The American Society of Mechanical Engineers (ASME) is a non-profit organization that in its own words ‘promotes the art, science and practice of multidisciplinary engineering and allied sciences around the globe’. What ASME also does is set engineering standards, codes and documents for various engineering disciplines.
ASME has been the leading global authority defining piping safety since 1992. Every few years it revises its codes and standards to include further information on piping design that helps companies and users to comply with applicable regulations in their jurisdictions. This is also done with the objective of operational, cost and safety benefits by following industry best practices detailed in these ASME codes and standards.
Process Piping B31.3 is one of ASME’s most sought-after products. It is basically a companion code to ASME B31.1 Codes on Power Piping as well as to several other codes in ASME’s B31 series. B31.3 stipulates requirements for piping that is used in petroleum refineries; chemical, pharmaceutical, textile, paper, semiconductor, and cryogenic plants; and related processing plants and terminals. The code is comprehensive and covers various aspects like materials and components, design, fabrication, assembly, erection, examination, inspection, and testing of piping.
ASME’s B31.3 is applicable to piping for all fluids:
- raw, intermediate, and finished chemicals
- petroleum products
- gas, steam, air and water
- fluidized solids
- cryogenic fluids
It also includes piping that interconnects pieces or stages in a packaged skid. ASME released its 2016 ASME B 31.3 Edition with many substantive changes, clarifications and updated references.
The key changes in this revision include:
- Severe Cyclic Conditions
- MPa Allowable Stresses
- Expansion Joints
- Flange Joint Assembly
- Ultrasonic Examination Acceptance Criteria
- Category M Fluid Service Examination
- Leak Testing of Instrument Connections
- Leak Testing of Vacuum Systems
- Leak Testing of Insulated Systems
- Leak Testing of Assembled Piping
Let’s look at what these changes imply:
Severe Cyclic Conditions
One of the first changes was a revision to the definition of severe cyclic conditions.
Old Definition: conditions applying to specific piping components or joints in which SE computed in accordance with para. 319.4.4 exceeds 0.8SA (as defined in para. 302.3.5), and the equivalent number of cycles (N in para. 302.3.5) exceeds 7000; or other conditions that the designer determines will produce an equivalent effect.
New Definition: conditions applying to specific piping components or joints for which the owner or the designer determines that construction to better resist fatigue loading is warranted.
The definition was revised for better application of requirements for severe cyclic conditions.
MPa(Megapascal) Allowable Stresses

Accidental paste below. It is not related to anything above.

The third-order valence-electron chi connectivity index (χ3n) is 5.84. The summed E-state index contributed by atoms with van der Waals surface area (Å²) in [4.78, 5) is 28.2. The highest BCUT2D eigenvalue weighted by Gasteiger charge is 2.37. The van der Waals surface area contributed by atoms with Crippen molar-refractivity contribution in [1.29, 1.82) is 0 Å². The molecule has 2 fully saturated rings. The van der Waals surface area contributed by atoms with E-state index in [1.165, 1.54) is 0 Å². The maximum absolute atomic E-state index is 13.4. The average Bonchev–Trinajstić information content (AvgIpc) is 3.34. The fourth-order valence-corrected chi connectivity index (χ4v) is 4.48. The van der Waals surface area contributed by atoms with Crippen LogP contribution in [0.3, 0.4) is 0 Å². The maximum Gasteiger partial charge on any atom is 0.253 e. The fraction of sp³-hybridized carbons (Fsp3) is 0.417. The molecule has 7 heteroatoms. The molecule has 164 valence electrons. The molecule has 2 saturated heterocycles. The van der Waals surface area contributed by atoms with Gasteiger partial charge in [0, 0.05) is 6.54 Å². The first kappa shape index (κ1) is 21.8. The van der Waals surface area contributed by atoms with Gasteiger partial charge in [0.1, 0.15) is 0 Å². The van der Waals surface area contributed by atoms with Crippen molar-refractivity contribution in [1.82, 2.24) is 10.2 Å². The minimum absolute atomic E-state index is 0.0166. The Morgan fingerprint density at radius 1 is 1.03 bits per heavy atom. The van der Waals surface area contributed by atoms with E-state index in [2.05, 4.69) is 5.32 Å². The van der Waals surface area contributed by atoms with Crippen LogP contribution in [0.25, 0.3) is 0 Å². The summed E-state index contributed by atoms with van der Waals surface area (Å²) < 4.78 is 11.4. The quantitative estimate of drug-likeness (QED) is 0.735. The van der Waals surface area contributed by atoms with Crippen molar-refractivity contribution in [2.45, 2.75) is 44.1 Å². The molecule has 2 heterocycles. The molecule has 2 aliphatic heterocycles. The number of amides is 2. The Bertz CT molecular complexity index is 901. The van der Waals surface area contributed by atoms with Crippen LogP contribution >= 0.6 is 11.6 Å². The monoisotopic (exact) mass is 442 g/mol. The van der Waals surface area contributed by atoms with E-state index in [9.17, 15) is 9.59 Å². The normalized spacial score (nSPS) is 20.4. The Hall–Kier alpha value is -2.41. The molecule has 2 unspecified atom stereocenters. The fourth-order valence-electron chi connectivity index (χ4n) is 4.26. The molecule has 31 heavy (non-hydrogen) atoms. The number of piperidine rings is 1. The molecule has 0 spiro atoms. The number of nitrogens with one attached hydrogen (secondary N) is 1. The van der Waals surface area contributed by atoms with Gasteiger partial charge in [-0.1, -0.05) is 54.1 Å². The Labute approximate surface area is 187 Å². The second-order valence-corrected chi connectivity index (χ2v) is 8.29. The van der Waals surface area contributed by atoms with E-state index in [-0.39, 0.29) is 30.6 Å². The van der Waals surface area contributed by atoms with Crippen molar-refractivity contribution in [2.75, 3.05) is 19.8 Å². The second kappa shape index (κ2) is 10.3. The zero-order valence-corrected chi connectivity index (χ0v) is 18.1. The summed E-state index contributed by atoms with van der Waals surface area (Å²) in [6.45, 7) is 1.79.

This was previously included in ASME B31.3 just for information but the code required using psi values. With the 2016 revision, either MPa (megapascal) or ksi (kilopound per square inch) units may be used for compliance with the Code.
The 2016 revision includes a new section on expansion joints. The standard specifies the design of metallic bellows expansion joints, slip type joints and many others. Expansion joints are further addressed in different sections and guidelines through the document.
Flange Joint Assembly
This addition asks for assembly requirements for bolted flanged joints and flanged joint assembly qualifications to be considered in the engineering design. It references ASME PCC-1 and the BPV Code, Section VIII, Division 1, Appendix S for guidance.
Ultrasonic Examination Acceptance Criteria
The new criteria for alternative ultrasonic examination were added in Appendix R. They specify a transfer process for carrying out ultrasonic exams of welds and other material in the piping system.
Category M Fluid Service Examination
This has revised the radiographic or ultrasonic examination of circumferential butt welds from 20% random examination to 100%.
Leak Testing of Instrument Connections
In the previous editions, flanged joints were the only connections exempted from leak testing. In the revised edition, the Code also exempts threaded joints and tubing joints used to connect instruments to previously leak tested piping.
Leak Testing of Vacuum Systems
The Code required externally pressurized systems to be leak tested by applying an internal pressure. In 2016, the Code allows use of vacuum leak testing as an alternate.
Leak Testing of Insulated Systems
With the 2016 revision, the Code allows joints to be covered by insulation during the leak testing of Category D fluid service piping. The Code entails that consideration should be given to increase the test period to make time for possible leakage to pass through the insulation and weather sheathing.
Leak Testing of Assembled Piping
The revision states that piping and related components can be either tested separately or as assembled piping. It allows joints to be assembled without testing.
These are just the most significant revisions to the code but there are several minor clarifications and adjustments in the revised code.
Users can find the changes and revisions listed in the early pages of ASME B31.3-2016 – Process Piping Document.
If you require assistance in compliance with ASME or other international codes, Team up with Rishabh Engineering. Rishabh Engineering has worked extensively in Piping Design and Engineering.
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